Parshat Vayakhel-Pekudei By: Rabbi Moshe Goodman, Kollel Ohr Shlomo, Hebron בס”ד
Discover the Holy Presence in the Holy Land
“And Moses Gathered”
This week’s Parsha begins with a word which lately may seem very distant to many of us: “vayakhel” – gathering of the people. With the limitations on gatherings of people due to Coronavirus on a physical level, this is a time to contemplate our People’s spiritual “gathering.” The fact that this Parsha begins with the gathering of the People in the context of the commandment upon the Shabbat suggests that Shabbat is also a type of spiritual gathering of the People regardless of where they physically live. First, we should prove that performing an action at a specified time is considered an element of unification. According to Gemara Brachot 7b, if one cannot pray literally in a minyan’s vicinity, nevertheless there is value in praying at the time when a minyan is praying as it says “and my prayer is unto You Hashem at a time of Will,” and a “time of Will” is when a minyan is praying. This teaching is also ruled in the Shulhan Aruch (Orach Haim 90). We may add that definitely holy days and especially the holiest day, the holy Shabbat, are definitely “times of Divine Will.” Therefore, by keeping the Shabbat all Jews are united together by this timeframe.
There is also another type of unification and “ingathering” hinted to by the juxtaposition of the gathering of Israel and Shabbat with the matters of the Mishkan which continue in this double-Parsha till the end of the book of Shemot. It is through the Mishkan/Beit Hamikdash that Israel is also united, as all men, without exception, must give the half-shekel towards the Mishkan/Beit HaMikdash. This Parsha also describes how all men and women also built the Mishkan on a voluntarily level as well. Also, the term for the City of the Temple, Jerusalem – “Talpiot” – means “tel” – mound – “piot” – “mouths, that all turn to”, as our Sages teach. Indeed, halachically speaking, all Jews must turn towards Jerusalem and to the Beit Hamikdash when praying.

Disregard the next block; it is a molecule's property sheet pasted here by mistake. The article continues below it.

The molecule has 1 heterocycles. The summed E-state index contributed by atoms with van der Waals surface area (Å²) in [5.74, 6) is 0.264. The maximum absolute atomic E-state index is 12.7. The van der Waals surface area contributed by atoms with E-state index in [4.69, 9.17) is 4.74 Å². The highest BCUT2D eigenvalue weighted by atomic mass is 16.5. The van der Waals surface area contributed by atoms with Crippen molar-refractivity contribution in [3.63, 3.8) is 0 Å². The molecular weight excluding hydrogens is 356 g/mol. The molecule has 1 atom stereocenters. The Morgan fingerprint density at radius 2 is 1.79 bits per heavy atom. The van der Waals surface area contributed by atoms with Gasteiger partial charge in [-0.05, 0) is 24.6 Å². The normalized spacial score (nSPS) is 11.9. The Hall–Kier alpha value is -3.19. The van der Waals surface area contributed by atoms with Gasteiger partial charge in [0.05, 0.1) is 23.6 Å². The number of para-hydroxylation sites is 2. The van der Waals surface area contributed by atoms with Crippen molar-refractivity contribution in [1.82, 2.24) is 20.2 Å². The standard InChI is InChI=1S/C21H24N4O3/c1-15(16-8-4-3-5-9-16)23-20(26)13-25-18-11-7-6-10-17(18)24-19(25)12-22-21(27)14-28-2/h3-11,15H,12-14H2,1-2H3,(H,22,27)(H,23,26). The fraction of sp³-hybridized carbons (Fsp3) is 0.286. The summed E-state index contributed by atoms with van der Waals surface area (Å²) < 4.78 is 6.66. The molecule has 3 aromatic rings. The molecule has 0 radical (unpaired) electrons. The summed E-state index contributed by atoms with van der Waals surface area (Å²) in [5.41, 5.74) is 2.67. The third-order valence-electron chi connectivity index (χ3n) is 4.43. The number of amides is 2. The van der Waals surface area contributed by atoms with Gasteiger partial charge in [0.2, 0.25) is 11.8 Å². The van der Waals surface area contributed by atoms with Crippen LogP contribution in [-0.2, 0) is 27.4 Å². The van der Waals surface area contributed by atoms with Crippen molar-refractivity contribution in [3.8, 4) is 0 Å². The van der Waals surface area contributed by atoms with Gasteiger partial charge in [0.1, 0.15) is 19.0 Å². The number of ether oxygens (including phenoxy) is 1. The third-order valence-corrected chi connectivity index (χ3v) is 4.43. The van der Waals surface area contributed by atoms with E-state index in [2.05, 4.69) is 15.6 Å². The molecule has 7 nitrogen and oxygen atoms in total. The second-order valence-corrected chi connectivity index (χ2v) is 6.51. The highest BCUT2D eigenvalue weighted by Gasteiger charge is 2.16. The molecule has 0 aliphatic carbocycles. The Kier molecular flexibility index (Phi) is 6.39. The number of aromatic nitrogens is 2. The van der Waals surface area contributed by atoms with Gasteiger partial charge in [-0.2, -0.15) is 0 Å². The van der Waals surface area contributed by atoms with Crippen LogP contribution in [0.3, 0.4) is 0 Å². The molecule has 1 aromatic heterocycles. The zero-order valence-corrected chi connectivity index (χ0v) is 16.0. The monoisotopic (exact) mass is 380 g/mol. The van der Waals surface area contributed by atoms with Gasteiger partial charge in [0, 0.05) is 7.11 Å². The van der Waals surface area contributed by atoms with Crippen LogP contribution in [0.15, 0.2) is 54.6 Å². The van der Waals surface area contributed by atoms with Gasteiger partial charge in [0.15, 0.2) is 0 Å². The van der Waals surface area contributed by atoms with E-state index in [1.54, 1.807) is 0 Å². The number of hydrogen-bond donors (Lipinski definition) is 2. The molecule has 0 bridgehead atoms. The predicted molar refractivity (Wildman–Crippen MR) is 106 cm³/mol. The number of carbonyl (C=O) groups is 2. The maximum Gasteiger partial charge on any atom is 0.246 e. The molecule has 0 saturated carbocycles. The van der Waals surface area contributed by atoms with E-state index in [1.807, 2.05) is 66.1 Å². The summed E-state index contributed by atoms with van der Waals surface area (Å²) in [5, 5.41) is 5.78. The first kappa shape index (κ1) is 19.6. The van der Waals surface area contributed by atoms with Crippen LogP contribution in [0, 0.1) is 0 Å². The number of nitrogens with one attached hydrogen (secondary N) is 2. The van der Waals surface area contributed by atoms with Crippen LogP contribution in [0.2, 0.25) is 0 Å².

Both in the sanctity of time and of place, the Holy Presence plays a dominant role. On Shabbat, we call this Presence the “Shabbat Queen” (as is also mentioned in the Talmud) and in the Mishkan/Beit Hamikdash this Presence is simply called the Shechina. The souls of Israel are like “sparks from the “Great Fire” of the Holy Presence. Therefore, we can more deeply understand the previous teachings that when or where the power of the Holy Presence is greatened then or there resides a unifying Force, the Holy Presence, the source of all our souls.
Hebron too, the City of Unity, the City of our Common Roots, and a focal point of the Holy Presence is definitely an important part of this unification, throughout the expanses of space and time. By “ingathering” spiritually at this time through Hebron may we also be invigorated towards national and spiritual renewal as this Parshat “Hahodesh” hints, hodesh=hadash- renewal.
Miracles from the Holy Land: The Battle of Mishmar HaEmek:
On April 4th, 1948, the odds were not in Israel’s favor. Outnumbered ten to three and with artillery shells raining down on them, a few hundred Jewish residents and soldiers managed to hold off about one thousand troops of the Arab Liberation Army. The Arabs had attacked the kibbutz, Mishmar Haemek, with the intent of taking it for the strategic location in between Jenin and Haifa. All hope seemed lost, yet surrender was not acceptable. Miraculously, the highly outnumbered Jewish forces managed to go on the offensive, successfully taking over the Arab villages surrounding the kibbutz. This attack led to the Arab Liberation Army’s retreat and was the last significant stand of the Arab Liberation Front in the Israeli War of Independence.
May the merit of learning this piece be beneficial towards the cure of those sick and salvation from the Coronavirus pandemic, amen.